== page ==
I posted much of what you’re about to read in the comments in Cub Tracks Sunday, then realized I’d pretty much written an entire article there regarding the sequence of events leading to Kris Bryant’s callup to the major leagues on April 17, 2015 — the very day on which the Cubs gained an extra year of control over him, per provisions in the MLB/MLBPA collective-bargaining agreement. So, here’s your full article.
It’s the delay of 12 days past Opening Day 2015 for Bryant’s callup that prompted him and the MLBPA to file a grievance. The Cubs had sent him to Triple-A Iowa supposedly to work on his fielding — this after he hit .425/.477/1.175 (17-for-40, 1.652 OPS!) with nine home runs in 14 Cactus League games (and another homer in a “B” game where official statistics were not kept). If the Cactus League had an MVP award, he’d have won it that year.
This was viewed even at the time as somewhat disingenous. The MLBPA issued the following statement:
Today is a bad day for baseball. We all know that if Kris Bryant were a combination of the greatest players to play our great game, and perhaps he will be before it’s all said and done, the Cubs still would have made the decision they made today. This decision, and other similar decisions made by clubs will be addressed in litigation, bargaining or both.
In December 2015, the MLBPA began that litigation by filing a grievance on behalf of Bryant.
Here’s the timeline of what happened from the day Bryant was sent to Iowa.
Mike Olt, who had produced a decent spring training himself — .271/.386/.542 (13-for-48) with three home runs — was named the Opening Day third baseman. Olt started three of the Cubs’ first four games at third base.
In the ninth inning of that fourth game, Saturday, April 11 against the Rockies in Denver, Olt was hit in the wrist by a pitch by Adam Ottavino [VIDEO].
That looks... extremely painful. Olt, who had homered earlier in the game (as it turned out, his only homer as a Cub), left for pinch-runner Jonathan Herrera, who stayed in the game at third base in the bottom of the ninth.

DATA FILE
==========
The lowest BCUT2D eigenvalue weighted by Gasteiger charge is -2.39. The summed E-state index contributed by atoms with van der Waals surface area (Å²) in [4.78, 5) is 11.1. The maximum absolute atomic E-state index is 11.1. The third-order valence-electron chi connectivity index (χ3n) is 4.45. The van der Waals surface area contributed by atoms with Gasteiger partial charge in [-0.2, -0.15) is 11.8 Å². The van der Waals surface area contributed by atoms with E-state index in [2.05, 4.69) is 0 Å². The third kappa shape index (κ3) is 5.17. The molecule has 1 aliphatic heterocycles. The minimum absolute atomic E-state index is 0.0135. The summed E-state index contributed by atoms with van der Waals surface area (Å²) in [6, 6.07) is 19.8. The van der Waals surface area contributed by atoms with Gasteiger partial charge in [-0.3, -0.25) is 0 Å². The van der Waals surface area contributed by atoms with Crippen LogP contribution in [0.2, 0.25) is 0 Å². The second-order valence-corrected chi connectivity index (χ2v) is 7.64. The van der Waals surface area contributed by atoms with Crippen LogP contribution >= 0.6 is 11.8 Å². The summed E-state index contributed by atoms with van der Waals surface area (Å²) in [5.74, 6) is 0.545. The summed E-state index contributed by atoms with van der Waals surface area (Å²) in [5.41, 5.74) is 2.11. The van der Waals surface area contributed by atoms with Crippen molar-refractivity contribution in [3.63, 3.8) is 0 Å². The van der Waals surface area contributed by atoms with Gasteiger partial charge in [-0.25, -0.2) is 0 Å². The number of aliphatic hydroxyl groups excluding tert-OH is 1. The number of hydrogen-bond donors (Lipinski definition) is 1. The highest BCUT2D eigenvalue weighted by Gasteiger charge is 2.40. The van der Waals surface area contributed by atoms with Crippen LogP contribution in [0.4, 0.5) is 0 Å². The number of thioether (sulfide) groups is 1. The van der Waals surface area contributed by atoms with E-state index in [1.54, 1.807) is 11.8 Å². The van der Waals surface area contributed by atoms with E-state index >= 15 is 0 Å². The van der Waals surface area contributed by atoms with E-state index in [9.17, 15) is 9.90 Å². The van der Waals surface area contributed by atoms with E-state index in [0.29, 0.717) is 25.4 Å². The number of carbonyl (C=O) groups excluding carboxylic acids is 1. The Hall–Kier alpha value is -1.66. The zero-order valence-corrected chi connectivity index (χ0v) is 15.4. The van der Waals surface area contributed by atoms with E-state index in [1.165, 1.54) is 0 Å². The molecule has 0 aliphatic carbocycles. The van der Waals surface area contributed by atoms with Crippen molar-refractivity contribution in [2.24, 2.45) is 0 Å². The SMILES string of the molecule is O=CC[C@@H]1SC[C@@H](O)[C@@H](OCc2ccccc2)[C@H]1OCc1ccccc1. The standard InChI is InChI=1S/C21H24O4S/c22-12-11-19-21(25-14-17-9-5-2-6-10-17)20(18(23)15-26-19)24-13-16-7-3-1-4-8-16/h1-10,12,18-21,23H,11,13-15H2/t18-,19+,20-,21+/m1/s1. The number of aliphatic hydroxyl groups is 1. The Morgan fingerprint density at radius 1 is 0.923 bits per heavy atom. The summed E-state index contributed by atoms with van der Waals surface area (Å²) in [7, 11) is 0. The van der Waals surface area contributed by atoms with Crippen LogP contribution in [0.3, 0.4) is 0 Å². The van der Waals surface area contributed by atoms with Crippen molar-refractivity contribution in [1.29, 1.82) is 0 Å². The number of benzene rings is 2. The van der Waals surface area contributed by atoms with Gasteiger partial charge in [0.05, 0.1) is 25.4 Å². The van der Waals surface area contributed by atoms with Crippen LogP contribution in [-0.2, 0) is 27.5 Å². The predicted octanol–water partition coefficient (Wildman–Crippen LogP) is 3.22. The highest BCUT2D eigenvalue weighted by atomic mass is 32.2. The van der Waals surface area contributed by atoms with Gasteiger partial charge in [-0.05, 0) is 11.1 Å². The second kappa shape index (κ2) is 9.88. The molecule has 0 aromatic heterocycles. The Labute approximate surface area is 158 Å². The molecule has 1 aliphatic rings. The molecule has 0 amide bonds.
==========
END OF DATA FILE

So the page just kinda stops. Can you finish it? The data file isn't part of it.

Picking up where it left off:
After the game:
Here’s what happened over the following 10 days.
Sunday, April 12: Olt didn’t start in this game against the Rockies. Herrera played third base that afternoon. Olt pinch-hit in the top of the ninth inning and struck out. He stayed in the game to play third base, but did not have a defensive chance in the bottom of the ninth. The Cubs won the game 6-5 on Dexter Fowler’s two-run homer in the top of the ninth.
Monday, April 13: The Cubs returned home to face the Reds at Wrigley Field. Olt did not play at all. Herrera started and played third base for the entire game. The Cubs won the game 7-6 in 10 innings.
Tuesday, April 14: Herrera again started the game at third base. Olt batted for him in the bottom of the eighth and strikes out. He stayed in the game at third base and had one chance, a ground ball, handled flawlessly. He batted again in bottom of the ninth and struck out to end the game. The Cubs lost this game 3-2.
Wednesday, April 15: Arismendy Alcantara started at third base and played the entire game. Olt did not play at all. The Cubs won the game 5-0 and they had that 5-0 lead by the fourth inning and Travis Wood had thrown seven shutout innings, so they could probably argue that Olt was not needed in that game.
Thursday, April 16: Off day.
Friday, April 17: Olt is placed on the disabled list with what is termed a “hairline fracture in his right wrist.” Bryant is called up. His contract was “selected,” KB was not on the 40-man roster until this day. No one was removed from the 40-man on that date, per the Cubs transaction list for April 2015. Bryant started and played the entire game against the Padres, which the Cubs lost 5-4. In the game, KB struck out three times in four at-bats and handled eight chances in the field (six assists, two putouts) without incident.
Tuesday, April 21: Olt was placed on the 60-day DL, thus removing him from the 40-man roster. That move was made to make room on the 40-man roster for Addison Russell, whose contract was selected that day.
Olt did not play for the Cubs again. He was sent on rehab assignment to Double-A Tennessee on June 19. Then his rehab assignment was transferred to Triple-A Iowa on June 23. As you probably know, there is a time limit for players on rehab assignment, so in order to keep him at Iowa, the Cubs optioned Olt there on July 10. He played there through August 29. Two days later he was designated for assignment to make room for Austin Jackson on the 40-man roster. Olt was claimed on waivers by the White Sox September 5.
On the one hand (so to speak), the Cubs kept Olt active for five days after he was hit by that pitch in Denver. They could argue he was “day-to-day” and they were hoping the wrist would heal. He did bat and play the field after the injury, although in just two of the four games during that span, and didn’t start any of them.
On the other hand… there was a convenient open 40-man spot, no one had to be removed to make room for Bryant.
I suspect the Cubs are going to win this arbitration, but there’s a fair amount of evidence in the other direction.